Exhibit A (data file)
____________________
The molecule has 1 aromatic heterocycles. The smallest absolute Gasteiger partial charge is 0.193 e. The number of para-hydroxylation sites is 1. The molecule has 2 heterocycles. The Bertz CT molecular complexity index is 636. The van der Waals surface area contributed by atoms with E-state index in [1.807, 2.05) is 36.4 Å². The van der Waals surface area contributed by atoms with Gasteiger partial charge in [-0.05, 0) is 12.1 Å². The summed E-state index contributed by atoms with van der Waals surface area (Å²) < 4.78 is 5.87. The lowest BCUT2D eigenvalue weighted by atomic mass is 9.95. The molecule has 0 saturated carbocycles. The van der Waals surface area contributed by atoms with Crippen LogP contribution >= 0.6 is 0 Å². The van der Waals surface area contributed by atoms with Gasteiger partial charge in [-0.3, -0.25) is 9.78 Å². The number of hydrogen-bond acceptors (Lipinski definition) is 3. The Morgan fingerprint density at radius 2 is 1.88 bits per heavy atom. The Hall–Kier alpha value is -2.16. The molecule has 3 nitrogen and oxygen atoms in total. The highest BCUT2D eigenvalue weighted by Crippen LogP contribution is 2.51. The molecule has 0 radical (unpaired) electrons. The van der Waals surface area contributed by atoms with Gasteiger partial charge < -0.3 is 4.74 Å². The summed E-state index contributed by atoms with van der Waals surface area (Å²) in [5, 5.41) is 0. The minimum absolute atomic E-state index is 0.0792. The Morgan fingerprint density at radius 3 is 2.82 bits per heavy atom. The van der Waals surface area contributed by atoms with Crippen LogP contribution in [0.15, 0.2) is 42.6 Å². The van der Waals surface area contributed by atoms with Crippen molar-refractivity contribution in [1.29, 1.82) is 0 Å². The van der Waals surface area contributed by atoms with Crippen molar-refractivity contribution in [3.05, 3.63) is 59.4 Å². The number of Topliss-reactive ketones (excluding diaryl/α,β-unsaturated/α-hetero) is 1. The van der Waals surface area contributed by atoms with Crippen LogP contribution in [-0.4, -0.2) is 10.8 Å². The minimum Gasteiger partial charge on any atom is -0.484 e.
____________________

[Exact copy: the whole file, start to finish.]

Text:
The molecule has 1 aromatic heterocycles. The smallest absolute Gasteiger partial charge is 0.193 e. The number of para-hydroxylation sites is 1. The molecule has 2 heterocycles. The Bertz CT molecular complexity index is 636. The van der Waals surface area contributed by atoms with E-state index in [1.807, 2.05) is 36.4 Å². The van der Waals surface area contributed by atoms with Gasteiger partial charge in [-0.05, 0) is 12.1 Å². The summed E-state index contributed by atoms with van der Waals surface area (Å²) < 4.78 is 5.87. The lowest BCUT2D eigenvalue weighted by atomic mass is 9.95. The molecule has 0 saturated carbocycles. The van der Waals surface area contributed by atoms with Crippen LogP contribution >= 0.6 is 0 Å². The van der Waals surface area contributed by atoms with Gasteiger partial charge in [-0.3, -0.25) is 9.78 Å². The number of hydrogen-bond acceptors (Lipinski definition) is 3. The Morgan fingerprint density at radius 2 is 1.88 bits per heavy atom. The Hall–Kier alpha value is -2.16. The molecule has 3 nitrogen and oxygen atoms in total. The highest BCUT2D eigenvalue weighted by Crippen LogP contribution is 2.51. The molecule has 0 radical (unpaired) electrons. The van der Waals surface area contributed by atoms with Gasteiger partial charge < -0.3 is 4.74 Å². The summed E-state index contributed by atoms with van der Waals surface area (Å²) in [5, 5.41) is 0. The minimum absolute atomic E-state index is 0.0792. The Morgan fingerprint density at radius 3 is 2.82 bits per heavy atom. The van der Waals surface area contributed by atoms with Crippen LogP contribution in [0.15, 0.2) is 42.6 Å². The van der Waals surface area contributed by atoms with Crippen molar-refractivity contribution in [1.29, 1.82) is 0 Å². The van der Waals surface area contributed by atoms with Crippen molar-refractivity contribution in [3.05, 3.63) is 59.4 Å². The number of Topliss-reactive ketones (excluding diaryl/α,β-unsaturated/α-hetero) is 1. The van der Waals surface area contributed by atoms with Crippen LogP contribution in [-0.4, -0.2) is 10.8 Å². The minimum Gasteiger partial charge on any atom is -0.484 e.